Presentation on theme: "John Culshaw and the recording as a work of art David Patmore, University of Sheffield."— Presentation transcript:
John Culshaw and the recording as a work of art David Patmore, University of Sheffield
Presentation outline Culshaw: life Culshaw: ideas Examples of these in action Suggested explanations for decline Sources: Culshaws articles for record press, interviews
The central issue John had the concept of the recording being an art form in itself – and thats what he believed in. – Gordon Parry in interview, 8 th April, 1999.
Life (1) Born: 1925, Southport, UK Bank clerk before joining Fleet Air Arm After war, writes freelance music articles 1946 Joins Deccas publicity department 1947 Begins work as a producer with Decca 1951 Becomes permanent with Decca Heads Capitols European classical operation
Life (2) 1955 Returns to Decca as producer 1956 Replaces Victor Olof as head of classical production at Decca Introduction of stereo LPs Produces major recordings for Decca and RCA 1967 Leaves Decca to become head of music at BBC TV 1975 Leaves BBC TV, and pursues freelance career 1980 Dies of hepatitis
Ideas and influences (1) - general Foundation: working internationally for large corporation, dedicated to recording Access to capital plus freedom of action Primary function of producer: to draw out best from performer Saw value of recordings as long-term documents, in the service of the composer Team player not an autocrat But not shy in pushing forward his ideas
Ideas and influences (2) - the keys John had not only the musical side…but he also had this deep sense of what the market wanted, where it should be going. Stereo: as soon as John heard of stereo, he was there. He saw the potential. – Jack Boyce (Decca marketing) in interview, 8 th April, A fine production in any medium is the sum of its small details, which have to be mastered and absorbed before it an transcend then and approach the realms of art. – John Culshaw, Records and Recording, February 1962.
Ideas and influences (3) Key influence: Gordon Parry Parry saw Das Rheingold as an ideal work for stereo production Convinced Culshaw of this Timing excellent: strong interest in stereo in USA Rheingold recording a major commercial success Opened the way to further similar productions
James Mallinsons view Re: the recorded performance as a legitimate art work in its own right: …that is what it is. It is what it should be. You should never look at a record as being a sort of poor relation of a live performance. – in interview, 2 nd June, 1999.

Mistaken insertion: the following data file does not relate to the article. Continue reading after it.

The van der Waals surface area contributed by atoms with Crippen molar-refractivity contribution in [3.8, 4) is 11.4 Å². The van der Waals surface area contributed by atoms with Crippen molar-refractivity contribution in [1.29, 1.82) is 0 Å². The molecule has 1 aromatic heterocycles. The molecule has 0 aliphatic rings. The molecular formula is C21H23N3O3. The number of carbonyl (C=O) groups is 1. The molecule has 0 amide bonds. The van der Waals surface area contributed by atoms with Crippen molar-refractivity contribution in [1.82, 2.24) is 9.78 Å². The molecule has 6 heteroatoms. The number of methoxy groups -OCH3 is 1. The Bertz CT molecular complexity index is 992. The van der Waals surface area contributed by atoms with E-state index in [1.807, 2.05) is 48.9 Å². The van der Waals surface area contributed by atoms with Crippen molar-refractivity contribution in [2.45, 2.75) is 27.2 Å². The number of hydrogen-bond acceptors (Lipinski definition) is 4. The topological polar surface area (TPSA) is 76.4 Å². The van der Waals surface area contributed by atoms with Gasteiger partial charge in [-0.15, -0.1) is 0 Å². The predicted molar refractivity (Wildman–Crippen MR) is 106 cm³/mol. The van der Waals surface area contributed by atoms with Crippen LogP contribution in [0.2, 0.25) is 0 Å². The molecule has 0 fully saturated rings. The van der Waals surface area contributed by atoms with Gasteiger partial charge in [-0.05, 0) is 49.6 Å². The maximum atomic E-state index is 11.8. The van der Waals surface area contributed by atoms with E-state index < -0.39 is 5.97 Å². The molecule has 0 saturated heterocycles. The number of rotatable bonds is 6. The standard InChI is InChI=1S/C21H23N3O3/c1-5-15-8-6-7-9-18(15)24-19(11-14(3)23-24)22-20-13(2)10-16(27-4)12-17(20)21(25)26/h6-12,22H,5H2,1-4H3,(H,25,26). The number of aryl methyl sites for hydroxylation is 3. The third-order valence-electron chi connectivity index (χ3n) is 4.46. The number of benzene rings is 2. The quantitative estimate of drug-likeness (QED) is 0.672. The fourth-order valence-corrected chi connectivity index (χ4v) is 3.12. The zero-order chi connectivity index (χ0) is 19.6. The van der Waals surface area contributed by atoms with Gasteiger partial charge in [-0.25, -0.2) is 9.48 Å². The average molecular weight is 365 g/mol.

The key recordings 1959 Das Rheingold 1961 Tristan und Isolde 1962 Salome 1963 Siegfried, War Requiem 1965 Gotterdammerung 1967 Elektra
Key characteristics of successful (opera) recordings Constructed : too many errors in live recordings The recording is artificial and unique: key features: Satisfactory balance: relationship with conductor key (Solti) (Rheingold) Uniqueness: getting inside the score gives specific vision (Tristan designs) Movement: acting and so intensity of expression (Tristan) Atmosphere: drama (Salome) Authenticity: fidelity to composers intentions (War Requiem)
Recordings and Film Parallels with film: - created in the studio - cost - cutting - continuity - the record producer = the film director Example: Gotterdammerung film
The recording as art work Culshaw strove to create recordings that were parallel to successful theatrical and film productions Individual concept, mastery of technology, attention to detail, outstanding performances = A work of art
Decline and Fall Immediate: no-one followed Culshaws ideas SonicStage childish (1980) Possibly seen as classical parallel to Phase 4 (critical opinion dismissive – but vast sales) Long-term: miniaturisation and improved recording eliminated need for studio Made live recording technically as good as studio, as well as cheaper Overall discourse: the objective of recordings: to emulate the concert hall: in conflict with these ideas The recording now seen as no more than a process
The verdict of history? It is …open to question whether any studio recording of The Ring could reasonably be expected to be more atmospheric, exciting or better performed than this one. – Arnold Whitall, Gramophone, March 1989.